British Museum blog

The tempo of the working day gathers pace…

Tom Lyons, archaeologist

Sunrise on the Nile at Ernetta, before boarding for the commute to Amara West

Being a new member of the British Museum’s excavation team at Amara West I’ve had to adapt to a different set of working conditions including a new set of colleagues, unfamiliar archaeology, wide-ranging temperatures and a spectacular dawn commute to work on a crowded boat down the Nile.

Having left behind my regular archaeological job in Britain where one typically investigates ditches, field systems and scant remains of housing I now find myself in one of the best preserved pharaonic towns (chiefly thanks to 3000 years of windblown sand).

Collapsed doorway from an earlier house, found beneath later architecture of house E13.3-N

As I’ve worked on other archaeological projects in the near east I have encountered buildings constructed in mud brick before. Many archaeological principles remain the same and now that the excavation is nearing a close I’m very familiar with the process of revealing buried architecture among collapsed buildings, and clay floor surfaces and recovering a variety of domestic objects such as large grinding stones, ovens and masses and masses of pottery.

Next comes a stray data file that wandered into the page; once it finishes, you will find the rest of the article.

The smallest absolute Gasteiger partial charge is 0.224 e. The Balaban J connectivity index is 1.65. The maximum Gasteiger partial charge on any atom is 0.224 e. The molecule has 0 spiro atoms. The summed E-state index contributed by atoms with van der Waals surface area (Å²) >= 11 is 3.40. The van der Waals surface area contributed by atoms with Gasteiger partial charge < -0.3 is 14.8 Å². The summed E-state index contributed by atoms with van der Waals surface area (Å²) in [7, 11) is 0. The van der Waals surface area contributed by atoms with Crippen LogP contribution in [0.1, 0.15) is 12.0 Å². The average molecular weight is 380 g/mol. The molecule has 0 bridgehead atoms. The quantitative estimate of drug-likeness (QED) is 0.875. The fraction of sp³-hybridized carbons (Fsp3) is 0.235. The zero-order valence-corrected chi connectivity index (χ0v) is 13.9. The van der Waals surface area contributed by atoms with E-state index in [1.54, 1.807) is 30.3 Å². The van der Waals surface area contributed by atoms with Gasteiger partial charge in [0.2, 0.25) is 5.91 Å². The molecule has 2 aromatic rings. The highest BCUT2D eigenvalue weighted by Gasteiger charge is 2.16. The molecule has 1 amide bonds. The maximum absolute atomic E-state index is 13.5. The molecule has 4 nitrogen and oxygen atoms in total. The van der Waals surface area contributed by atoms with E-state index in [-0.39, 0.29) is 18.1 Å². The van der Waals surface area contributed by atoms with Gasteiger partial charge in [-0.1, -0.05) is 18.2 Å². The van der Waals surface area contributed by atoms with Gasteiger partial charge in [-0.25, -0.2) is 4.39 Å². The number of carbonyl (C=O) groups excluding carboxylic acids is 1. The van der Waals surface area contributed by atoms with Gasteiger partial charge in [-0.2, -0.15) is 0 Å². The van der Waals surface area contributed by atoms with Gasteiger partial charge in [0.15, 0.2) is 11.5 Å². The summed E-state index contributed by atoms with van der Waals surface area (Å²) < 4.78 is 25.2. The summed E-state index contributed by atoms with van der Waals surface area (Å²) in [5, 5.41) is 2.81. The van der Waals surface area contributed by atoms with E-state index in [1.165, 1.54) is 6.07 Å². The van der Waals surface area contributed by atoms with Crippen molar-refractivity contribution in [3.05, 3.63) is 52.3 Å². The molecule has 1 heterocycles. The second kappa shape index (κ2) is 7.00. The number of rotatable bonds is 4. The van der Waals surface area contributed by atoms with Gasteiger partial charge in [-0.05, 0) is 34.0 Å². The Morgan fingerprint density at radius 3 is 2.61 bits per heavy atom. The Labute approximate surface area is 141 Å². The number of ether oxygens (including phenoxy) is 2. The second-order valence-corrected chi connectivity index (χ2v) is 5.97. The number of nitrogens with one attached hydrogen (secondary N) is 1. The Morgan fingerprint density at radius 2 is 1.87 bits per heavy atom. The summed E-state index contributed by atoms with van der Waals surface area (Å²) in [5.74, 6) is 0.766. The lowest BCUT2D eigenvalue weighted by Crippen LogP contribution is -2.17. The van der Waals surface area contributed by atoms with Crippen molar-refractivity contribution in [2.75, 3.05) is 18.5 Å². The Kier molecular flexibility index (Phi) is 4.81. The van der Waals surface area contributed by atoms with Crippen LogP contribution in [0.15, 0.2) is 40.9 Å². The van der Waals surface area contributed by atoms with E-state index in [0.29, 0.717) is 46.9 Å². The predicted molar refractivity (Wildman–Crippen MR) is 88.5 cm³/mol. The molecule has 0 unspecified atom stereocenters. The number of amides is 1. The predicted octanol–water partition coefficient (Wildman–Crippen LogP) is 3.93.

My task is to supervise the excavation of a narrow house dating to about 1100 BC with local workmen removing the archaeological structures and deposits after I identify, draw and describe them. This task is complicated by the fact that several different phases of architecture still exist in the same space. Distinguishing them and reconstructing the original sequence of events is a crucial component of the work.

Beginning the excavation of house E13.3-N, four weeks ago

Now that the end of this season is approaching, the tempo of the working day gathers pace – while the number of as yet unanswered questions increases.

After excavating three rooms in the building almost completely, only the standing architecture and the very earliest floors (and deposits) remain, my attention now turns to the rest of the house next door, partly excavated in 2010 during last year’s season.

Tom Lyons cleaning a door blocking in front of the house

At present we think there are three architectural phases, although identifying each one and its true extent sometimes feels like informed speculation at best – or at worst a confusing set of circular relationships. A simple sketch plan of the archaeology as you interpret it can be much more constructive than unsatisfying discussions of the buildings under the glare of the midday Saharan sun.

In most cases the answers usually reveal themselves with further digging…

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  1. Tom Phillips says:

    ‘my regular archaeological job in Britain where one typically investigates ditches, field systems and scant remains of housing’ – which is what Im doing at this very moment! Lovely stuff.

    Like

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Construction of St Peter’s Basilica began #onthisday in 1506. It was completed 120 years later. This print by Giuseppe Vasi was made in 1774
#print #art #history #Rome #Italy Happy 134th birthday @natural_history_museum! Here’s the British Museum before the natural history collection moved to South Kensington